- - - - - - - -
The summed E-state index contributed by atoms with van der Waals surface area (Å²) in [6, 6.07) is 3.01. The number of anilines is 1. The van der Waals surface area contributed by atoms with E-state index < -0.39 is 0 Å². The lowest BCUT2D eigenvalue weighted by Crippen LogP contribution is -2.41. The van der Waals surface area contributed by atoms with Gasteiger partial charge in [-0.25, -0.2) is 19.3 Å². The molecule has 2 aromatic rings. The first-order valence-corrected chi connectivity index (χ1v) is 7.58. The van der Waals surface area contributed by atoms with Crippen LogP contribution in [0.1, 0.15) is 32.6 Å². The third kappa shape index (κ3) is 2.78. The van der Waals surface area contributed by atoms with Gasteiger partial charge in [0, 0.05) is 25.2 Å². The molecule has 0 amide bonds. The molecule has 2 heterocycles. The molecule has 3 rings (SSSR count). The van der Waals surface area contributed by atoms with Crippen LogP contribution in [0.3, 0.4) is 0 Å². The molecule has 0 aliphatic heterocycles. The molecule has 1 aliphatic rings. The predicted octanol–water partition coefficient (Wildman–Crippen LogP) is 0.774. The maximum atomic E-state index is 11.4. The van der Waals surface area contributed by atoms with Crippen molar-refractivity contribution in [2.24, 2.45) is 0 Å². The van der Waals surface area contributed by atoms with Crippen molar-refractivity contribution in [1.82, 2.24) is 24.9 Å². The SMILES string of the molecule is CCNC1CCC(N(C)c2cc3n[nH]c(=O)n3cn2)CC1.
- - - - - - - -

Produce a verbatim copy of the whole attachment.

The summed E-state index contributed by atoms with van der Waals surface area (Å²) in [6, 6.07) is 3.01. The number of anilines is 1. The van der Waals surface area contributed by atoms with E-state index < -0.39 is 0 Å². The lowest BCUT2D eigenvalue weighted by Crippen LogP contribution is -2.41. The van der Waals surface area contributed by atoms with Gasteiger partial charge in [-0.25, -0.2) is 19.3 Å². The molecule has 2 aromatic rings. The first-order valence-corrected chi connectivity index (χ1v) is 7.58. The van der Waals surface area contributed by atoms with Crippen LogP contribution in [0.1, 0.15) is 32.6 Å². The third kappa shape index (κ3) is 2.78. The van der Waals surface area contributed by atoms with Gasteiger partial charge in [0, 0.05) is 25.2 Å². The molecule has 0 amide bonds. The molecule has 2 heterocycles. The molecule has 3 rings (SSSR count). The van der Waals surface area contributed by atoms with Crippen LogP contribution in [0.3, 0.4) is 0 Å². The molecule has 0 aliphatic heterocycles. The molecule has 1 aliphatic rings. The predicted octanol–water partition coefficient (Wildman–Crippen LogP) is 0.774. The maximum atomic E-state index is 11.4. The van der Waals surface area contributed by atoms with Crippen molar-refractivity contribution in [2.24, 2.45) is 0 Å². The van der Waals surface area contributed by atoms with Crippen molar-refractivity contribution in [1.82, 2.24) is 24.9 Å². The SMILES string of the molecule is CCNC1CCC(N(C)c2cc3n[nH]c(=O)n3cn2)CC1.